First UK prosecution of a company for overseas corruptionJul 2009 | Client publication/article
Richard Swallow and Jonathan Cotton consider the implications of the Serious Fraud Office’s prosecution of Mabey & Johnson Limited for offences of overseas corruption and breach of United Nations sanctions.
On 10 July 2009 Mabey & Johnson Limited (Mabey) appeared at Westminster Magistrates’ Court charged with offences of corruption and breaching United Nations sanctions. The corruption charges relate to actions taken by the company in respect of public contracts in Ghana and Jamaica between 1993 and 2001, while the breach of sanctions charges relate to the United Nations 'Oil for Food' programme in Iraq between 1997 and 2003. The company indicated that it would plead guilty to these offences.
This is the first prosecution brought against a company in the UK for overseas corruption. It follows moves by various prosecuting authorities in the UK, including the Serious Fraud Office (SFO) and the City of London Police, to improve the UK’s notoriously poor record on the prosecution of overseas corruption (a record which has long been criticised by organisations such as the OECD).
Points to note
- The prosecution followed the voluntary disclosure by Mabey’s parent company to the SFO in early 2008 (after an investigation by Mabey’s solicitors) of evidence that Mabey may have engaged in corrupt practices. Mabey subsequently cooperated with the SFO’s investigation in order to resolve the matter relatively quickly
- The encouragement of companies to undertake such voluntary disclosure and co-operate with the SFO’s investigations is a central feature of the SFO’s current strategy for tackling corporate corruption. The SFO considers that such self‑reporting and co-operation benefits companies by allowing them to have instances of corruption dealt with quickly and efficiently, so that they can move on rather than be mired in lengthy investigations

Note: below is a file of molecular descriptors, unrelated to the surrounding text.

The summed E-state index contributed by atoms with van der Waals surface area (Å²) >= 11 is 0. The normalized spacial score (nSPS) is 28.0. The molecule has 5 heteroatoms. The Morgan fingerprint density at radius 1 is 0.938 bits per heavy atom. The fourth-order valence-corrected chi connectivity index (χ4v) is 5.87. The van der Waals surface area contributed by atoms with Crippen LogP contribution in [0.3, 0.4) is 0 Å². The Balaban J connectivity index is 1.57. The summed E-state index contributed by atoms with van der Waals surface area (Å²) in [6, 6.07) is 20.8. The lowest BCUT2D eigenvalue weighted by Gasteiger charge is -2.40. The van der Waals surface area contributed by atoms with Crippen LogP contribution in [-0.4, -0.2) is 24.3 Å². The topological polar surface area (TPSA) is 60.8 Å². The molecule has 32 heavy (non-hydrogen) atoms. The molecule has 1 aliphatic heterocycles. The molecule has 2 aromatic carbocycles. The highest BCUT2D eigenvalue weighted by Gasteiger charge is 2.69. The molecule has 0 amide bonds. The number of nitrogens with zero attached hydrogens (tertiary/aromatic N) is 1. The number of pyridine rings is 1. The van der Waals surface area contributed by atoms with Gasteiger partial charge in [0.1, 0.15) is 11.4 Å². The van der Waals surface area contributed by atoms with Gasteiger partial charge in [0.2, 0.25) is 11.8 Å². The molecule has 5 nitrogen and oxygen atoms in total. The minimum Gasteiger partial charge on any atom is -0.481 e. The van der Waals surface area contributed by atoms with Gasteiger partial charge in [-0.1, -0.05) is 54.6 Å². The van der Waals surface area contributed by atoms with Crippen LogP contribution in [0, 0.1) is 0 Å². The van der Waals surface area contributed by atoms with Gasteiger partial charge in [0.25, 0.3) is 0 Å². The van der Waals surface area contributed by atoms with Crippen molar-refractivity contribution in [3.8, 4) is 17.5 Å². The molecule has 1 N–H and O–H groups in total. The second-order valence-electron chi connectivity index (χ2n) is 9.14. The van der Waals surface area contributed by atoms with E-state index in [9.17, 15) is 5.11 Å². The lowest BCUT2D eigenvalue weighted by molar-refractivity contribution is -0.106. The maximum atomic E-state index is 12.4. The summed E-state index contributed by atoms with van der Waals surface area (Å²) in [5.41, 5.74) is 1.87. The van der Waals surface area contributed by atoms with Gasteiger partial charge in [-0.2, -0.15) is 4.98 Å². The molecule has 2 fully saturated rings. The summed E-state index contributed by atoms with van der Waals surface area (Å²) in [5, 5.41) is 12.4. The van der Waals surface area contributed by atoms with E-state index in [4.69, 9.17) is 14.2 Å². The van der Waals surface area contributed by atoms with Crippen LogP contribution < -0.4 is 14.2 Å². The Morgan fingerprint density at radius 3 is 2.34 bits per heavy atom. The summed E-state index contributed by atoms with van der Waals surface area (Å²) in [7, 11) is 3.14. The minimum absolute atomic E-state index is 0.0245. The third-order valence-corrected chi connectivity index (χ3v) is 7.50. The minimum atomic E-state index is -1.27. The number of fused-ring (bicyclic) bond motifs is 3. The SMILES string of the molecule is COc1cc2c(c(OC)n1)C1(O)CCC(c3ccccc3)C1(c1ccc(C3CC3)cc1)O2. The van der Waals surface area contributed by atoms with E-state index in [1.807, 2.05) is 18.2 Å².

- The case will now be transferred to Southwark Crown Court for sentencing. A substantial fine may be imposed on Mabey and the company has agreed to pay reparations
- It also appears that as part of the resolution of this matter Mabey has agreed to undertake several further steps. Specifically, it has introduced extensive anti-corruption training of its staff, implemented a substantial revision of its internal compliance programme and agreed to the appointment of an independent, SFO-approved compliance monitor. These further steps are familiar from the US anti-corruption enforcement model and provide further evidence of the SFO’s wish to move towards such an approach
The SFO sees this case as a template for other companies facing overseas corruption issues. However, the key to the SFO’s successful use of this approach is convincing companies that self-reporting and co-operation is in their interests. While this may be possible in cases where there is strong evidence of unlawful conduct, it is likely to be more difficult where the evidence is less clear.
This is particularly the case given that the SFO has yet to achieve a conviction of a company for overseas corruption offences where the company has denied liability. As noted in last year’s report on the SFO by Jessica de Grazia, which compared the SFO to US prosecutors, part of the reason why US prosecutors are able to obtain pleas of guilty in the majority of serious fraud cases prosecuted is because they have a strong track record of achieving convictions at trial where a defendant pleads not guilty; defendants are aware of this and so have a greater incentive to plead guilty at an early stage. Whether the SFO is able to build such a track record remains to be seen.
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